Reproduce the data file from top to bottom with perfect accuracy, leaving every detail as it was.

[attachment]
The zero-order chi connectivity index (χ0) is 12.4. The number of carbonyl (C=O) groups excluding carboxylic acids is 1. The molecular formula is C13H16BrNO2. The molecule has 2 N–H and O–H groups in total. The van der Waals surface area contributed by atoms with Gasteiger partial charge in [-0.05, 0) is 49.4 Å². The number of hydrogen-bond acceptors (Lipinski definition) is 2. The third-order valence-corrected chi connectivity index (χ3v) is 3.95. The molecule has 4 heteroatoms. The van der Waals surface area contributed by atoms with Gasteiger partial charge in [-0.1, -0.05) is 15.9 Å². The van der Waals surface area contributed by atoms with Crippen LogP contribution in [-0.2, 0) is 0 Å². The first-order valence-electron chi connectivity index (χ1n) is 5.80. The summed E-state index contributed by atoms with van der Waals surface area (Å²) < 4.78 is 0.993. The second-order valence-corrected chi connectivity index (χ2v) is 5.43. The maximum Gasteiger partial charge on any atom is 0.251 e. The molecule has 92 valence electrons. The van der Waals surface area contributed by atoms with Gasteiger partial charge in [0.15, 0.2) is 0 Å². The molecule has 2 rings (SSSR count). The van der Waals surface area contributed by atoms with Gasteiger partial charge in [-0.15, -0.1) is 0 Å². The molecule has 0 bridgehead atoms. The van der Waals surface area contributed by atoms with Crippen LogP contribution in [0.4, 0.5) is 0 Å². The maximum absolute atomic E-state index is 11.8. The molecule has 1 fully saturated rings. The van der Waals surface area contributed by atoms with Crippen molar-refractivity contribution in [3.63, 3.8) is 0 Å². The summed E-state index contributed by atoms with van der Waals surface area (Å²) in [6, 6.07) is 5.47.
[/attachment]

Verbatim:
The zero-order chi connectivity index (χ0) is 12.4. The number of carbonyl (C=O) groups excluding carboxylic acids is 1. The molecular formula is C13H16BrNO2. The molecule has 2 N–H and O–H groups in total. The van der Waals surface area contributed by atoms with Gasteiger partial charge in [-0.05, 0) is 49.4 Å². The number of hydrogen-bond acceptors (Lipinski definition) is 2. The third-order valence-corrected chi connectivity index (χ3v) is 3.95. The molecule has 4 heteroatoms. The van der Waals surface area contributed by atoms with Gasteiger partial charge in [-0.1, -0.05) is 15.9 Å². The van der Waals surface area contributed by atoms with Crippen LogP contribution in [-0.2, 0) is 0 Å². The first-order valence-electron chi connectivity index (χ1n) is 5.80. The summed E-state index contributed by atoms with van der Waals surface area (Å²) < 4.78 is 0.993. The second-order valence-corrected chi connectivity index (χ2v) is 5.43. The maximum Gasteiger partial charge on any atom is 0.251 e. The molecule has 92 valence electrons. The van der Waals surface area contributed by atoms with Gasteiger partial charge in [0.15, 0.2) is 0 Å². The molecule has 2 rings (SSSR count). The van der Waals surface area contributed by atoms with Gasteiger partial charge in [-0.15, -0.1) is 0 Å². The molecule has 0 bridgehead atoms. The van der Waals surface area contributed by atoms with Crippen LogP contribution in [0.4, 0.5) is 0 Å². The maximum absolute atomic E-state index is 11.8. The molecule has 1 fully saturated rings. The van der Waals surface area contributed by atoms with Crippen molar-refractivity contribution in [3.63, 3.8) is 0 Å². The summed E-state index contributed by atoms with van der Waals surface area (Å²) in [6, 6.07) is 5.47.